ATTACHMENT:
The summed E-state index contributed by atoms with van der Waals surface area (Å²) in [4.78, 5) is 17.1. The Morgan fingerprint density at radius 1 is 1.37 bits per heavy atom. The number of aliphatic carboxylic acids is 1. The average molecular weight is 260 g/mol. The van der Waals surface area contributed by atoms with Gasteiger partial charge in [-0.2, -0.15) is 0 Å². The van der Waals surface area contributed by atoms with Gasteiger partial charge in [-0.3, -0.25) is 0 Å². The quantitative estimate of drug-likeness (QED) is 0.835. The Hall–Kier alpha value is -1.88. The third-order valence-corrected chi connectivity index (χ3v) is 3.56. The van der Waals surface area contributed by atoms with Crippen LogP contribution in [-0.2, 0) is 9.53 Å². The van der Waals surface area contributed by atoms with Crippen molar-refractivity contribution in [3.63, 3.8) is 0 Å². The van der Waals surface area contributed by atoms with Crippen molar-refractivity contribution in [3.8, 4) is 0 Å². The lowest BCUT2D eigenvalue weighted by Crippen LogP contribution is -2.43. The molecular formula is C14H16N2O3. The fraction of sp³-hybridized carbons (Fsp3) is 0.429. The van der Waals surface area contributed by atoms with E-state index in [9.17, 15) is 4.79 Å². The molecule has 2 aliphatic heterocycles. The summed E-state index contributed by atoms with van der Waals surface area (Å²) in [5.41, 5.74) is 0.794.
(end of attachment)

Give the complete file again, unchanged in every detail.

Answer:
The summed E-state index contributed by atoms with van der Waals surface area (Å²) in [4.78, 5) is 17.1. The Morgan fingerprint density at radius 1 is 1.37 bits per heavy atom. The number of aliphatic carboxylic acids is 1. The average molecular weight is 260 g/mol. The van der Waals surface area contributed by atoms with Gasteiger partial charge in [-0.2, -0.15) is 0 Å². The van der Waals surface area contributed by atoms with Gasteiger partial charge in [-0.3, -0.25) is 0 Å². The quantitative estimate of drug-likeness (QED) is 0.835. The Hall–Kier alpha value is -1.88. The third-order valence-corrected chi connectivity index (χ3v) is 3.56. The van der Waals surface area contributed by atoms with Crippen LogP contribution in [-0.2, 0) is 9.53 Å². The van der Waals surface area contributed by atoms with Crippen molar-refractivity contribution in [3.63, 3.8) is 0 Å². The van der Waals surface area contributed by atoms with Crippen molar-refractivity contribution in [3.8, 4) is 0 Å². The lowest BCUT2D eigenvalue weighted by Crippen LogP contribution is -2.43. The molecular formula is C14H16N2O3. The fraction of sp³-hybridized carbons (Fsp3) is 0.429. The van der Waals surface area contributed by atoms with E-state index in [9.17, 15) is 4.79 Å². The molecule has 2 aliphatic heterocycles. The summed E-state index contributed by atoms with van der Waals surface area (Å²) in [5.41, 5.74) is 0.794.